Fort Apache - This one’s a twofer; you get Ward Bond and Victor McLaglen from The Quiet Man as Regimental Sergeant Major O’Rourke…

Lt. Col. Thursday: This Lt. O'Rourke - are you by chance related?
RSM Michael O'Rourke: Not by chance, sir, by blood. He's my son.
Lt. Col. Thursday: I see. How did he happen to get into West Point?
RSM Michael O'Rourke: It happened by presidential appointment, sir
Lt. Col. Thursday: Are you a former officer, O'Rourke?
RSM Michael O'Rourke: During the war, I was a major in the 69th New York regiment... The Irish Brigade, sir.
Lt. Col. Thursday: Still, it's been my impression that presidential appointments were restricted to sons of holders of the Medal of Honor.
RSM Michael O'Rourke: That is my impression, too, sir. Will that be all, sir?

...and Sgt. Mulcahy, respectively.
[in the storeroom at Meacham's trading post, the soldiers find boxes marked "Bibles" - Col. Thursday tells the men to open them - when they do, they find kegs of whiskey instead]
Sgt. Quincannon: Bibles, sir!
Lt. Col. Owen Thursday: [Col. Thursday hands a cup to Sgt. Mulcahy] Sergeant, pour me some scripture.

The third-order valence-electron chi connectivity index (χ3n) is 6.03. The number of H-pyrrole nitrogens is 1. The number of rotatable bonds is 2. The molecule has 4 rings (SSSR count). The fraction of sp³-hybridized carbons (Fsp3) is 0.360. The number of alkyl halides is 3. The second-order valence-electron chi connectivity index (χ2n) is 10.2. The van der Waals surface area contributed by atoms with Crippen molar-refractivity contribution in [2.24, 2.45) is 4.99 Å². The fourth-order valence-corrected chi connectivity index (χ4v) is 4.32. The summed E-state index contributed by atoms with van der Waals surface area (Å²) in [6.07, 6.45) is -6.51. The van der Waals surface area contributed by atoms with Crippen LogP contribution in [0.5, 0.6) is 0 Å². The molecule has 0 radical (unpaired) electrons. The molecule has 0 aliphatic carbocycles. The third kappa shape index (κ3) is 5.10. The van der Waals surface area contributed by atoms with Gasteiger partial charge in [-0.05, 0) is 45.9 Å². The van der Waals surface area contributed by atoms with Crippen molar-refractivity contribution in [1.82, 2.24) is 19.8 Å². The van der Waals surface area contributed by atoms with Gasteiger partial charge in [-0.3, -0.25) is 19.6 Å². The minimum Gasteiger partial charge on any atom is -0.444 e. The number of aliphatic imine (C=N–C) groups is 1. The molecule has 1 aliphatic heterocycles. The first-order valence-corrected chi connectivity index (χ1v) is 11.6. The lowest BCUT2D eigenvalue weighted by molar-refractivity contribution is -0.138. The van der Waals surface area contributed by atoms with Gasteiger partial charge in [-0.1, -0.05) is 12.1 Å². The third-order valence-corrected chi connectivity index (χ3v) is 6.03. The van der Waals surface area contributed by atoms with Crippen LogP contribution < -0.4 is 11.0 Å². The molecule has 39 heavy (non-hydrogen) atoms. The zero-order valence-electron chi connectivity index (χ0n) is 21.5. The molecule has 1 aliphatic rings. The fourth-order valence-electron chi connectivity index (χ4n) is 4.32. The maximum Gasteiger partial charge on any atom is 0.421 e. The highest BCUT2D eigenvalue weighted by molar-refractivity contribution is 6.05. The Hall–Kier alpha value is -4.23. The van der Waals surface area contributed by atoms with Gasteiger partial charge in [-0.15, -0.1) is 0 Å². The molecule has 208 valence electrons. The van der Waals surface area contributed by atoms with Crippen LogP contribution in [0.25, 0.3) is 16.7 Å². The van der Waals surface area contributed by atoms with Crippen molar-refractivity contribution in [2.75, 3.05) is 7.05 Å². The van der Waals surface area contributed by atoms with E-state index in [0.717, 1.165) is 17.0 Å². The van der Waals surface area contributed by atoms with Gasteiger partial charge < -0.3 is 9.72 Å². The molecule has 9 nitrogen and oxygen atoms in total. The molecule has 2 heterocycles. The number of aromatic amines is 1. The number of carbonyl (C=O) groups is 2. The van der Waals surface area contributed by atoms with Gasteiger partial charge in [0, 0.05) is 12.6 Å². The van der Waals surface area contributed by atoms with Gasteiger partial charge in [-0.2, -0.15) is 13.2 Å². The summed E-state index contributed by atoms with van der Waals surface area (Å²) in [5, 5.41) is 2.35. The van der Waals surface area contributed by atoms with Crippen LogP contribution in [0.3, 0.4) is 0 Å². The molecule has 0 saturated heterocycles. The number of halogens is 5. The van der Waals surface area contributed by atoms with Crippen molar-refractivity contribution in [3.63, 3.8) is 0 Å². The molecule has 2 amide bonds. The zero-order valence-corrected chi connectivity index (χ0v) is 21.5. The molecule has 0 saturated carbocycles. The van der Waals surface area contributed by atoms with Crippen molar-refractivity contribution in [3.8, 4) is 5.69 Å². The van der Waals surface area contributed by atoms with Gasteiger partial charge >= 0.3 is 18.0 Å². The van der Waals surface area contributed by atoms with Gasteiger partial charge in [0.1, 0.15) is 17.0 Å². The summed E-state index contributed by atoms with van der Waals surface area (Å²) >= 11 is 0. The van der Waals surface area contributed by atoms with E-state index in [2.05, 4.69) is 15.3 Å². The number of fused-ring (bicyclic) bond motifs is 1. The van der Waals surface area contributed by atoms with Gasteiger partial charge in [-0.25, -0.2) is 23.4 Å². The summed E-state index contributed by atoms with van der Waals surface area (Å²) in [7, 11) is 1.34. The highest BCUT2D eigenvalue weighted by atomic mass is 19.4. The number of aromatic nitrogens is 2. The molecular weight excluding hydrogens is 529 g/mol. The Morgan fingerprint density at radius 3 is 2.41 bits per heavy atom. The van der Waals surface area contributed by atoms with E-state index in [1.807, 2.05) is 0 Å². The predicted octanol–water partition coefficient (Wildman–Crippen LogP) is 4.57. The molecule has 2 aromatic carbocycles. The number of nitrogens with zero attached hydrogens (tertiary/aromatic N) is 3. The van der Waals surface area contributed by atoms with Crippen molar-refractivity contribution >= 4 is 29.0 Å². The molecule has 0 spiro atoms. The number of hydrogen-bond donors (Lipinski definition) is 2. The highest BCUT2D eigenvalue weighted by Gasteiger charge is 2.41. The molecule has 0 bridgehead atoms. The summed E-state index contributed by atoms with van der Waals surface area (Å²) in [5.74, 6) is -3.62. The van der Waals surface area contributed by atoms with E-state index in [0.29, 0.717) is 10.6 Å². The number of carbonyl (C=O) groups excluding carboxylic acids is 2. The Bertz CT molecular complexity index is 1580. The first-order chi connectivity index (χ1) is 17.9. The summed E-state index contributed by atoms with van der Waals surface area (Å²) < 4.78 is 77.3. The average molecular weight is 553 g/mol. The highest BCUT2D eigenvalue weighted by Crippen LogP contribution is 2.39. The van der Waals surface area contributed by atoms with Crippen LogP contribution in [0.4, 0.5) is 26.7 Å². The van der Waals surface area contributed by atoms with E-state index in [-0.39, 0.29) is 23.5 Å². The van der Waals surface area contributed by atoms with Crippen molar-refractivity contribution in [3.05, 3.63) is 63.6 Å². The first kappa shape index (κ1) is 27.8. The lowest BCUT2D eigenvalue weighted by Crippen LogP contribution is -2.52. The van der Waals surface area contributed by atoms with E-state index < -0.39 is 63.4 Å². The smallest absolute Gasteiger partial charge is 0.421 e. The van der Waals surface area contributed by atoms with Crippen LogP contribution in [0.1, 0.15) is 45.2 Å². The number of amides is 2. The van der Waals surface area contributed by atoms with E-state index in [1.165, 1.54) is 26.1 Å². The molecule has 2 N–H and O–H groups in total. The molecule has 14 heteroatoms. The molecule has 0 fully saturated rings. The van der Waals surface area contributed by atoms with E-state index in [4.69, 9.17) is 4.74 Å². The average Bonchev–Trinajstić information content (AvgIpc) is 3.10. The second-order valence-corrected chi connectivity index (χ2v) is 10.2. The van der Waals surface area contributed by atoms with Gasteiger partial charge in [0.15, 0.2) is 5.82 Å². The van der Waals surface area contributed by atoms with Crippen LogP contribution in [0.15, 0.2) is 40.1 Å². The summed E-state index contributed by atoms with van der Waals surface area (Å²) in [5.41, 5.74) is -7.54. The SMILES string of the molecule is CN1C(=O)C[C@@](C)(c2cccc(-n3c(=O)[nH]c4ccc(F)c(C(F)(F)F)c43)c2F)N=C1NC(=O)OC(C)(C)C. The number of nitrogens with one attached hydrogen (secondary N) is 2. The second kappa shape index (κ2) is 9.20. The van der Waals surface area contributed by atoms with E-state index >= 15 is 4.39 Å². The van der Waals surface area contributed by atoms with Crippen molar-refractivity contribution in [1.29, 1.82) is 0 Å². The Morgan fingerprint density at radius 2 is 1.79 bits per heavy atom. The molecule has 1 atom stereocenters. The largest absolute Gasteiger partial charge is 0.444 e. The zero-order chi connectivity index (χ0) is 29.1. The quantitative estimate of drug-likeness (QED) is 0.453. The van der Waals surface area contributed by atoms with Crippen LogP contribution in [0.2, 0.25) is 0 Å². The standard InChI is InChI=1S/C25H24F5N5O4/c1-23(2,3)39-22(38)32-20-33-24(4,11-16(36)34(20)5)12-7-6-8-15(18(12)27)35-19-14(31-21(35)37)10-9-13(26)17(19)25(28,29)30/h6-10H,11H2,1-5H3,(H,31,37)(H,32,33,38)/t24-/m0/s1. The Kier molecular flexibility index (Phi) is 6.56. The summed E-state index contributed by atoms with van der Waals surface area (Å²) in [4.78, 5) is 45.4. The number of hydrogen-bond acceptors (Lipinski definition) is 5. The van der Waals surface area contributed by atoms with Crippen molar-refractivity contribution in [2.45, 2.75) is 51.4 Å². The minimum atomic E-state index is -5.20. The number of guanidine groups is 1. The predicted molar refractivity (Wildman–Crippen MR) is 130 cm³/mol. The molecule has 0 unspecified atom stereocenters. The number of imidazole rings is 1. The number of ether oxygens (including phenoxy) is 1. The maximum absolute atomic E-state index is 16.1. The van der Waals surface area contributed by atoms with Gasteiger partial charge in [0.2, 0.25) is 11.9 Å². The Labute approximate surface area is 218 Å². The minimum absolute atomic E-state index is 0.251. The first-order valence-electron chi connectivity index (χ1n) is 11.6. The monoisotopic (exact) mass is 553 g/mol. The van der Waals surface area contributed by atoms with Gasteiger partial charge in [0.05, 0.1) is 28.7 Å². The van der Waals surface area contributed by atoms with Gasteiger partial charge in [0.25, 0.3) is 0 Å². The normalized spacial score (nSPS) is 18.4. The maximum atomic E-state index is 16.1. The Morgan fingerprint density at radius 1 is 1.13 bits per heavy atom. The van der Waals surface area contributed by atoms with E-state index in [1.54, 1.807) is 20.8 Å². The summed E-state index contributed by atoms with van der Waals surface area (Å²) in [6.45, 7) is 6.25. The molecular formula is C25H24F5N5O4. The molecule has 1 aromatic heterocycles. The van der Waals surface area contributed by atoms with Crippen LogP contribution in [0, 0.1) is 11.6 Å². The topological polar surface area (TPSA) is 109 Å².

[Sgt. Mulcahy dips the cup into a keg and hands it to Col. Thursday. He takes a sip and spits it out]
Lt. Col. Owen Thursday: What's in this? Brimstone and sulfur?
Silas Meacham: You know what it is and I'm entitled to keep it.
Lt. Col. Owen Thursday: Your license may permit you to keep a medicinal store of whiskey, but this is no whiskey.
Silas Meacham: Perhaps you're not used to frontier whiskey.
Lt. Col. Owen Thursday: I don't know... I've tasted most everything.
[to Sgt. Mulcahy]
Lt. Col. Owen Thursday: Sergeant, you a judge of whiskey?
First Sgt. Festus Mulcahy: [looks around at the others] Uh, well, sir, some people say I am and some say I'm not, sir.
Lt. Col. Owen Thursday: [hands him the cup] Tell me what you make of this.
First Sgt. Festus Mulcahy: [takes a drink - makes a face at Meacham - takes another drink] Well, uh, it's better than no whiskey at all, sir.

And after being told to destroy the whiskey, and handing out cups to the other men:

First Sgt. Festus Mulcahy: "Destroy it," he says. Well, boys, we've a man's work ahead of us this day.

But my favourite probably has to be the straight and proper, cool and unflappable Colour Sergeant Bourne from Zulu, as portrayed by Nigel Green. His admonishment of the incarcerated preacher who tries to convince his guard to desert is delivered as coolly, professionally and impeccably as his bayonet strikes:

“Mr. Witt, sir, be quiet now will you; there's a good gentleman. You'll upset the lads.”

I don't know if Vince Vaughn's Sgt. Howell will resonate with me through the years the way some of these cinematic NCOs have, but he makes a worthwhile contribution to the canon.